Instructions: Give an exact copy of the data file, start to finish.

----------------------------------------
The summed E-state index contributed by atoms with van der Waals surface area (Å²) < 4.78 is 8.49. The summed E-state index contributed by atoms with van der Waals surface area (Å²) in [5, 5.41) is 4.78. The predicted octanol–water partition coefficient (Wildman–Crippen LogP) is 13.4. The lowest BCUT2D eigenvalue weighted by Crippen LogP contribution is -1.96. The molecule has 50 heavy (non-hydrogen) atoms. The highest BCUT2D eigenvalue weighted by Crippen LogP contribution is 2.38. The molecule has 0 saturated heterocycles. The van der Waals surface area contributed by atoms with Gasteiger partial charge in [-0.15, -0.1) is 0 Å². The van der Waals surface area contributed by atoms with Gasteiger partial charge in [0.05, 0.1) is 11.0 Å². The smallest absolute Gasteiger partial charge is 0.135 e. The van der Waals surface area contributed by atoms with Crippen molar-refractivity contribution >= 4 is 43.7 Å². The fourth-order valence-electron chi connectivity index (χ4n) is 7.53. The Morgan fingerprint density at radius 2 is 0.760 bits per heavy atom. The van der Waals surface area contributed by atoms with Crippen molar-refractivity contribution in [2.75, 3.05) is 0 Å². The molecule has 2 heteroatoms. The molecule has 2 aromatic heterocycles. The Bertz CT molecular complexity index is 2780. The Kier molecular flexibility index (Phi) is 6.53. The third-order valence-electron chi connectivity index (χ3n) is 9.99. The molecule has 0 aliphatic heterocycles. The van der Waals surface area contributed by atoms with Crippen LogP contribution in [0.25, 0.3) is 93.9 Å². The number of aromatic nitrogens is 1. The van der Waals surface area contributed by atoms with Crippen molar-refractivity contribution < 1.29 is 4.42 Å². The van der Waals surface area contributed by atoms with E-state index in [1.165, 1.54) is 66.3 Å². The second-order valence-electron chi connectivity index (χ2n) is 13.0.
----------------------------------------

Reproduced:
The summed E-state index contributed by atoms with van der Waals surface area (Å²) < 4.78 is 8.49. The summed E-state index contributed by atoms with van der Waals surface area (Å²) in [5, 5.41) is 4.78. The predicted octanol–water partition coefficient (Wildman–Crippen LogP) is 13.4. The lowest BCUT2D eigenvalue weighted by Crippen LogP contribution is -1.96. The molecule has 50 heavy (non-hydrogen) atoms. The highest BCUT2D eigenvalue weighted by Crippen LogP contribution is 2.38. The molecule has 0 saturated heterocycles. The van der Waals surface area contributed by atoms with Gasteiger partial charge in [-0.15, -0.1) is 0 Å². The van der Waals surface area contributed by atoms with Gasteiger partial charge in [0.05, 0.1) is 11.0 Å². The smallest absolute Gasteiger partial charge is 0.135 e. The van der Waals surface area contributed by atoms with Crippen molar-refractivity contribution >= 4 is 43.7 Å². The fourth-order valence-electron chi connectivity index (χ4n) is 7.53. The Morgan fingerprint density at radius 2 is 0.760 bits per heavy atom. The van der Waals surface area contributed by atoms with Crippen molar-refractivity contribution in [2.75, 3.05) is 0 Å². The molecule has 2 heteroatoms. The molecule has 2 aromatic heterocycles. The Bertz CT molecular complexity index is 2780. The Kier molecular flexibility index (Phi) is 6.53. The third-order valence-electron chi connectivity index (χ3n) is 9.99. The molecule has 0 aliphatic heterocycles. The van der Waals surface area contributed by atoms with Crippen LogP contribution in [0.25, 0.3) is 93.9 Å². The number of aromatic nitrogens is 1. The van der Waals surface area contributed by atoms with Crippen molar-refractivity contribution < 1.29 is 4.42 Å². The van der Waals surface area contributed by atoms with E-state index in [1.165, 1.54) is 66.3 Å². The second-order valence-electron chi connectivity index (χ2n) is 13.0.